Doubtful decisions renew DRS debate

Published: 18th November 2012 10:55 AM  |   Last Updated: 18th November 2012 10:55 AM   |  A+A-

For the DRS (Decision Review System) supporters, the Motera Test is a case in point, for the umpires had a forgettable day, often turning down close leg before appeals, some of them blatantly incorrect, while upholding the ones that would have missed the stumps.

For instance, Pragyan Ojha’s last ball of England’s 33rd over in the first innings to Alistair Cook. The ball pitched on middle and turned  away slightly. Though the tall Cook was well forward, the ball hit him low on the pad and would have crashed into the leg. So nodded the Hawk Eye. But despite vociferous, and somewhat frantic, appeals, umpire Aleem Dar turned it down.

Nine overs later, off-spinner Ravichandran Ashwin had  Samit Patel almost plumb in front. The ball pitched in line and spun into Patel, whose cross-bat swipe wholly missed the ball. Since he wasn’t full forward, the height wasn’t an issue either. But Tony Hill deemed it otherwise.

But just when it seemed the umpires were staunchly averse to obliging lbw exhortations, Dar, among the best in the business came up with a howler. Umesh Yadav reverse swung the ball, often alarmingly, to both Tim Bresnan and Samit Patel, who fortuitously urvived. But the ball which ejected Patel was heading down the leg-side with the angle and had stuck him in front of the leg stump.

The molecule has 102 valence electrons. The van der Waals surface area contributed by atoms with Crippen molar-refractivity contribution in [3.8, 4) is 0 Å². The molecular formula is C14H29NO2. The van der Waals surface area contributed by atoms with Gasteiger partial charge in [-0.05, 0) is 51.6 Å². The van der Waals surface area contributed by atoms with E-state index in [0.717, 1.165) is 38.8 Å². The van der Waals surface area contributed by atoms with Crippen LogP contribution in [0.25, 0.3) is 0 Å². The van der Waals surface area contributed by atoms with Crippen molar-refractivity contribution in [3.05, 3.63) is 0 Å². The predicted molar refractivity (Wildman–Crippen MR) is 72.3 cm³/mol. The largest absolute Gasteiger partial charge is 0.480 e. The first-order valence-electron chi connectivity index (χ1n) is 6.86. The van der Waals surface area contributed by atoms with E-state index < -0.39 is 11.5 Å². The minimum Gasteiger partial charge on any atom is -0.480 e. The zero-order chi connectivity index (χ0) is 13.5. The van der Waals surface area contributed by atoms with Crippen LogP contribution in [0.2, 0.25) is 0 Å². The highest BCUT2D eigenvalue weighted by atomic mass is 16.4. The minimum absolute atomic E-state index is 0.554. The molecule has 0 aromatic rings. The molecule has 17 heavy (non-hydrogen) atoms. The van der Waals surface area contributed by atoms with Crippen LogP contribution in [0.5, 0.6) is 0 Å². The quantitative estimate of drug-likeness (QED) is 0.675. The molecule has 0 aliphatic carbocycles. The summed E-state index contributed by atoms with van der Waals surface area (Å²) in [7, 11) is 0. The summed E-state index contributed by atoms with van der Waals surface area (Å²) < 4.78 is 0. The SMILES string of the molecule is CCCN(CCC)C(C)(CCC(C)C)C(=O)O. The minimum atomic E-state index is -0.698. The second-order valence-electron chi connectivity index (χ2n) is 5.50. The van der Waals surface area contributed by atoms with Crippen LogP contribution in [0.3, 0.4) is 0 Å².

Dar again seemed to get it wrong when he adjudged a counter-attacking Stuart Broad lbw off Zaheer Khan, when the ball seemed like darting down the leg.

Later or the day, perhaps the most vital of refusals, Dar disapproved of Ojha’s plead when Cook (then on 41) missed a sweep. Replays showed it was heading to knock the middle and leg, and the Indians were visibly livid, and for the umpteenth time since its inception, sparked the protracted debate over standardizing DRS, which the BCCI are dead against.

But DRS has a sympathiser in Matt Prior.  “If there is technology out there which helps and aids in making split-second decisions, then why wouldn’t you use it? We have seen a number of series in which it has worked very well. It’s not about trying to sneak wickets using technology but about eradicating major errors.

“Some decisions went against us, some against India whatever. If there is a technology available and available in every series, I personally think you should have it,” he opined.

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